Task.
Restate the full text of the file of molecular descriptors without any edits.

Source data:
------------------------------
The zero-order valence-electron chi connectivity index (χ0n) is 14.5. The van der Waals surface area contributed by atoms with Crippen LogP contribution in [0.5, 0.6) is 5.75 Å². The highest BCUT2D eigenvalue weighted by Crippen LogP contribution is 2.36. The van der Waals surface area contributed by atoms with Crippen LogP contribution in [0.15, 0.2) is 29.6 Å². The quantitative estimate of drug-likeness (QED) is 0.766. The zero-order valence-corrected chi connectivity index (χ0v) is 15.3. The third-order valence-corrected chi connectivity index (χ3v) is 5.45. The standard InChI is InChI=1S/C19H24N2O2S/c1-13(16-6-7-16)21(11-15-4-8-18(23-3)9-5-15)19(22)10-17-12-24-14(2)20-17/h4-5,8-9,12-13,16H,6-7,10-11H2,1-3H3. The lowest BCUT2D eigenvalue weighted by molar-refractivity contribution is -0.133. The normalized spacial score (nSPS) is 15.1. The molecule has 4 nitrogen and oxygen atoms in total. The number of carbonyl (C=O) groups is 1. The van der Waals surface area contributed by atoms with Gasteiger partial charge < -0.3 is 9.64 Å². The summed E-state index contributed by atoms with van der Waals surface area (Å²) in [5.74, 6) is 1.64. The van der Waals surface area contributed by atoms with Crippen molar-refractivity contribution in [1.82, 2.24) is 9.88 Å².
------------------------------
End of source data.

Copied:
The zero-order valence-electron chi connectivity index (χ0n) is 14.5. The van der Waals surface area contributed by atoms with Crippen LogP contribution in [0.5, 0.6) is 5.75 Å². The highest BCUT2D eigenvalue weighted by Crippen LogP contribution is 2.36. The van der Waals surface area contributed by atoms with Crippen LogP contribution in [0.15, 0.2) is 29.6 Å². The quantitative estimate of drug-likeness (QED) is 0.766. The zero-order valence-corrected chi connectivity index (χ0v) is 15.3. The third-order valence-corrected chi connectivity index (χ3v) is 5.45. The standard InChI is InChI=1S/C19H24N2O2S/c1-13(16-6-7-16)21(11-15-4-8-18(23-3)9-5-15)19(22)10-17-12-24-14(2)20-17/h4-5,8-9,12-13,16H,6-7,10-11H2,1-3H3. The lowest BCUT2D eigenvalue weighted by molar-refractivity contribution is -0.133. The normalized spacial score (nSPS) is 15.1. The molecule has 4 nitrogen and oxygen atoms in total. The number of carbonyl (C=O) groups is 1. The van der Waals surface area contributed by atoms with Gasteiger partial charge < -0.3 is 9.64 Å². The summed E-state index contributed by atoms with van der Waals surface area (Å²) in [5.74, 6) is 1.64. The van der Waals surface area contributed by atoms with Crippen molar-refractivity contribution in [1.82, 2.24) is 9.88 Å².